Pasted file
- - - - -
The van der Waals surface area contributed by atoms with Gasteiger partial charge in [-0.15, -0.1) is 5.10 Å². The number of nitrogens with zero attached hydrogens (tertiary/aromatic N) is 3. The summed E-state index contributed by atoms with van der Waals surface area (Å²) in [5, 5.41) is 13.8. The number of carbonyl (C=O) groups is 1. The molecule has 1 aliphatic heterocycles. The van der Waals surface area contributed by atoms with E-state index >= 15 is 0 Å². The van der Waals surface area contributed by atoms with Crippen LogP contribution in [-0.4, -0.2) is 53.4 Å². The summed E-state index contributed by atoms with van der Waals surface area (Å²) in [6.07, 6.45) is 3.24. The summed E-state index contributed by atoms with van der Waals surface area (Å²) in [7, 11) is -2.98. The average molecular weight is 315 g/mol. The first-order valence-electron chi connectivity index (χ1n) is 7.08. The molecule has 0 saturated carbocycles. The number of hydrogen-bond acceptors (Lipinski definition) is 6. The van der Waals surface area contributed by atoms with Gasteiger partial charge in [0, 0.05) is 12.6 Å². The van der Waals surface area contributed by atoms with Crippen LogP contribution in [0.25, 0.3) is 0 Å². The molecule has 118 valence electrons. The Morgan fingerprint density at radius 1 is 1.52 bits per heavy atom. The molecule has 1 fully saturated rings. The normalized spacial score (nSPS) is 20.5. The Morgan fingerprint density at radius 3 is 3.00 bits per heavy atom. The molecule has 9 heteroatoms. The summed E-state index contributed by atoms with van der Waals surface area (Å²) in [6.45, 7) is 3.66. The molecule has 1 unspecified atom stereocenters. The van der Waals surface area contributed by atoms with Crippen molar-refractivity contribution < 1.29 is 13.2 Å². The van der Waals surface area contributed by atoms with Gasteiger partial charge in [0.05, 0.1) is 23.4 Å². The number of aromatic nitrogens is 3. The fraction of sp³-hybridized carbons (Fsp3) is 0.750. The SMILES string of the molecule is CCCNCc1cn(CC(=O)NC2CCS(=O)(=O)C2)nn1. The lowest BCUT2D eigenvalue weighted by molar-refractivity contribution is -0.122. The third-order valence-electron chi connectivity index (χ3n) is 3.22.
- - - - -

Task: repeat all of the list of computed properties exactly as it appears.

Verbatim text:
The van der Waals surface area contributed by atoms with Gasteiger partial charge in [-0.15, -0.1) is 5.10 Å². The number of nitrogens with zero attached hydrogens (tertiary/aromatic N) is 3. The summed E-state index contributed by atoms with van der Waals surface area (Å²) in [5, 5.41) is 13.8. The number of carbonyl (C=O) groups is 1. The molecule has 1 aliphatic heterocycles. The van der Waals surface area contributed by atoms with E-state index >= 15 is 0 Å². The van der Waals surface area contributed by atoms with Crippen LogP contribution in [-0.4, -0.2) is 53.4 Å². The summed E-state index contributed by atoms with van der Waals surface area (Å²) in [6.07, 6.45) is 3.24. The summed E-state index contributed by atoms with van der Waals surface area (Å²) in [7, 11) is -2.98. The average molecular weight is 315 g/mol. The first-order valence-electron chi connectivity index (χ1n) is 7.08. The molecule has 0 saturated carbocycles. The number of hydrogen-bond acceptors (Lipinski definition) is 6. The van der Waals surface area contributed by atoms with Gasteiger partial charge in [0, 0.05) is 12.6 Å². The van der Waals surface area contributed by atoms with Crippen LogP contribution in [0.25, 0.3) is 0 Å². The molecule has 118 valence electrons. The Morgan fingerprint density at radius 1 is 1.52 bits per heavy atom. The molecule has 1 fully saturated rings. The normalized spacial score (nSPS) is 20.5. The Morgan fingerprint density at radius 3 is 3.00 bits per heavy atom. The molecule has 9 heteroatoms. The summed E-state index contributed by atoms with van der Waals surface area (Å²) in [6.45, 7) is 3.66. The molecule has 1 unspecified atom stereocenters. The van der Waals surface area contributed by atoms with Crippen molar-refractivity contribution < 1.29 is 13.2 Å². The van der Waals surface area contributed by atoms with Gasteiger partial charge in [0.05, 0.1) is 23.4 Å². The number of aromatic nitrogens is 3. The fraction of sp³-hybridized carbons (Fsp3) is 0.750. The SMILES string of the molecule is CCCNCc1cn(CC(=O)NC2CCS(=O)(=O)C2)nn1. The lowest BCUT2D eigenvalue weighted by molar-refractivity contribution is -0.122. The third-order valence-electron chi connectivity index (χ3n) is 3.22.